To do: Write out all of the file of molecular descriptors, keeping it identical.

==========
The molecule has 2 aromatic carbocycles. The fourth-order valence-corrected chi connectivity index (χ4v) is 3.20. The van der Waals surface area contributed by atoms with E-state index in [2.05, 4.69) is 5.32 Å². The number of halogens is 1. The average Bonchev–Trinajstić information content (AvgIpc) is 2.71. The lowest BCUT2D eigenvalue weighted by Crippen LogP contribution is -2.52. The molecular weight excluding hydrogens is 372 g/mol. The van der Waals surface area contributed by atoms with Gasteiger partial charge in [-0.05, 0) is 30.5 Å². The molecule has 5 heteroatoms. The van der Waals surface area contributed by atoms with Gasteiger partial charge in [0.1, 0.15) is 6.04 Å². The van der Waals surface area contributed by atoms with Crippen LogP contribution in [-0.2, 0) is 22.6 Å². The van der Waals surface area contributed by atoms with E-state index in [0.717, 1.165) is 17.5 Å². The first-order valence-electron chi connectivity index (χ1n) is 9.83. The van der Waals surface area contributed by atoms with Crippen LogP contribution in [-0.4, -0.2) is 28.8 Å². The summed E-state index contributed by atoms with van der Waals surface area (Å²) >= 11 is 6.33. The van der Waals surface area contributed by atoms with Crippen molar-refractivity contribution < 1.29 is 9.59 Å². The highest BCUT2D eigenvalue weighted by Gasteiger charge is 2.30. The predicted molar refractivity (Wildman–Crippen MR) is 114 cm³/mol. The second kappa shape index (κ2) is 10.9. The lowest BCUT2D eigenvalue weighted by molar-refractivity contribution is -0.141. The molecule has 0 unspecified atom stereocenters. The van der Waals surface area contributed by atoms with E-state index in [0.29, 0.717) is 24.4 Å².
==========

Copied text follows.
The molecule has 2 aromatic carbocycles. The fourth-order valence-corrected chi connectivity index (χ4v) is 3.20. The van der Waals surface area contributed by atoms with E-state index in [2.05, 4.69) is 5.32 Å². The number of halogens is 1. The average Bonchev–Trinajstić information content (AvgIpc) is 2.71. The lowest BCUT2D eigenvalue weighted by Crippen LogP contribution is -2.52. The molecular weight excluding hydrogens is 372 g/mol. The van der Waals surface area contributed by atoms with Gasteiger partial charge in [-0.05, 0) is 30.5 Å². The molecule has 5 heteroatoms. The van der Waals surface area contributed by atoms with Gasteiger partial charge in [0.1, 0.15) is 6.04 Å². The van der Waals surface area contributed by atoms with Crippen LogP contribution in [-0.2, 0) is 22.6 Å². The van der Waals surface area contributed by atoms with E-state index in [0.717, 1.165) is 17.5 Å². The first-order valence-electron chi connectivity index (χ1n) is 9.83. The van der Waals surface area contributed by atoms with Crippen LogP contribution in [-0.4, -0.2) is 28.8 Å². The summed E-state index contributed by atoms with van der Waals surface area (Å²) >= 11 is 6.33. The van der Waals surface area contributed by atoms with Crippen molar-refractivity contribution < 1.29 is 9.59 Å². The highest BCUT2D eigenvalue weighted by Gasteiger charge is 2.30. The predicted molar refractivity (Wildman–Crippen MR) is 114 cm³/mol. The second kappa shape index (κ2) is 10.9. The lowest BCUT2D eigenvalue weighted by molar-refractivity contribution is -0.141. The molecule has 0 unspecified atom stereocenters. The van der Waals surface area contributed by atoms with E-state index in [0.29, 0.717) is 24.4 Å².